Grab for Privates

Should we turn local government over to a corporation?

I had a long talk last week with Bob Eury, the executive director of the Houston Downtown Management District and also president of Central Houston Inc., the equivalent of our Central Dallas Association. Eury had only good things to say about LGCs, MMDs and downtown Dallas, which he seems to know a thing or two about. But I gleaned from our conversation at least a couple of key differences between the way these things are being done in Houston and what seems to be going on here.

For one thing, Houston doesn't have a single Über-LGC or MMD for the powers that be, as seems to be the notion here. There are dozens of LGCs and MMDs in Houston. And Houston has carried out some creative marrying of these various types of entities to make sure each one is squarely footed in a geographic area and is tightly accountable to the interests in that area.

In fact, the Houston way of making this work depends on complete transparency, diversity, inclusion and accountability: everybody at the table; everybody's hands up on the table. "I love having boards of directors as diverse as we can get them," Eury said, "because it makes it so much easier to come to consensus on what we should be doing. If that board wasn't like that, it would make it very difficult. It gets real divided at that point."

Lord Perotus of Palladium: "We should demolish City Hall and use the space for polo matches, what?" Lord Bieglerbrook: "Splendid idea, old boy. Absolutely topping."
Lord Perotus of Palladium: "We should demolish City Hall and use the space for polo matches, what?" Lord Bieglerbrook: "Splendid idea, old boy. Absolutely topping."

By contrast, look how the downtown Dallas thing is being brought along. There was one brief story in The Dallas Morning News a week ago by reporter David Flick, providing sparse details of the deal. Flick scored by getting the story in the paper at all: Biegler declined to provide details, and his quotes all sounded like bad oral surgery. He and others had been presenting a PowerPoint on this idea to chosen insiders but obviously had hoped to take it much farther down the line before sharing the details with the public or the city council.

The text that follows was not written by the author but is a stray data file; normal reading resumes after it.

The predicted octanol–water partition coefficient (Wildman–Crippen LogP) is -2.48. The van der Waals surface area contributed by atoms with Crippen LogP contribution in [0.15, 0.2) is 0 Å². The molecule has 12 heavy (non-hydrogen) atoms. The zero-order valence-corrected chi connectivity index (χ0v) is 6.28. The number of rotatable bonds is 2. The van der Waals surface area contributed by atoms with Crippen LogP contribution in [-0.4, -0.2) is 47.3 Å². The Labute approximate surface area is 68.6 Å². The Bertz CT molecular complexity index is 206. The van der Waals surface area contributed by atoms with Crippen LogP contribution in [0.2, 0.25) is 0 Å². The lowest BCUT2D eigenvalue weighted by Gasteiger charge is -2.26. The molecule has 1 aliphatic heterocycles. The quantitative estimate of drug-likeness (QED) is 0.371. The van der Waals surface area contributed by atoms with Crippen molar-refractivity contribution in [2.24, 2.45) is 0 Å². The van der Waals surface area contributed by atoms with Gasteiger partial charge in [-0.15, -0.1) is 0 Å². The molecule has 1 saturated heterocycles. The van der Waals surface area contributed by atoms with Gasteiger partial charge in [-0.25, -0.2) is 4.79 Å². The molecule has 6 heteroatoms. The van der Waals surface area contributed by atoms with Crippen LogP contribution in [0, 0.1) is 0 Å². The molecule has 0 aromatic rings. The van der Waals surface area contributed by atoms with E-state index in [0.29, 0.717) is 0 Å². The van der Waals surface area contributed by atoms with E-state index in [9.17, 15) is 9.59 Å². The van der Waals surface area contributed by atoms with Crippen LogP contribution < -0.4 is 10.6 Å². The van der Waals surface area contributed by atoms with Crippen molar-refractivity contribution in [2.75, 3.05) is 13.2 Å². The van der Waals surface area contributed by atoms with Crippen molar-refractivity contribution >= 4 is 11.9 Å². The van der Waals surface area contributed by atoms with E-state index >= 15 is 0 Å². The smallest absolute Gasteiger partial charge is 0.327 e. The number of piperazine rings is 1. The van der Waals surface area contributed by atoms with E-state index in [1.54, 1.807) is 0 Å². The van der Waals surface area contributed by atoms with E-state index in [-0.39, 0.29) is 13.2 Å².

What does that tell you about how they will run things if they ever get their hands on the wheel? (I tried to reach Biegler last week but was told he was out of town.)

We have to remember that representative democracy is still a fairly recent development in Dallas. It wasn't all that long ago that a small coterie of businessmen ran the city on a tight leash through the mechanism of the Dallas Citizens Council, a private, secretive society that used to have the ability to name the city council and mayor.

We still suffer a certain amount of hangover from that era. It's why we have this weird system of city government in which no one is really in charge. City government here was set up that way, because the Citizens Council used to be in charge from behind the scenes. The Citizens Council lost its power in the 1980s when its members lost their money, but that left nobody at the wheel at City Hall.

Since then we've been struggling along, slowly figuring out how to run a democratically controlled city. But we have gone awry whenever the city's old penchant for oligarchy has re-emerged. In the 1980s the business leadership bollixed up the Central Expressway project by trying to take it back behind closed doors.

In the 1990s the Trinity River project was steaming along pretty smoothly until former Mayor Ron Kirk, recruited to be mayor by the old leadership, deliberately derailed the consensus process that had created the project in the first place.

The danger in this Biegler/Central Dallas Association proposal for a royal charter company downtown is that it, too, will poison the well of downtown revitalization. It's exactly the wrong direction, away from consensus, away from solutions, back into the hands of the old gang that wanted to double-deck Central Expressway and now wants to deck the entire Trinity River.

In Houston, these mechanisms have been used to bring logic and focus to a well-developed culture of community politics. In Dallas, where we don't yet have a culture of constituency politics, these same tools may be used to throttle its development in the cradle.

This is not to say there couldn't be some creative use of mechanisms like LGCs and MMDs in Dallas. But not if it means surrendering the destiny of downtown to one small clique of moguls.

You know, every three years or so, we just have to bring out the wooden stakes, the crosses and the torches, swarm back into the streets and drive the monster to its crypt. And I hate to tell you, but lately I've been hearing some really eerie howling downtown at night.

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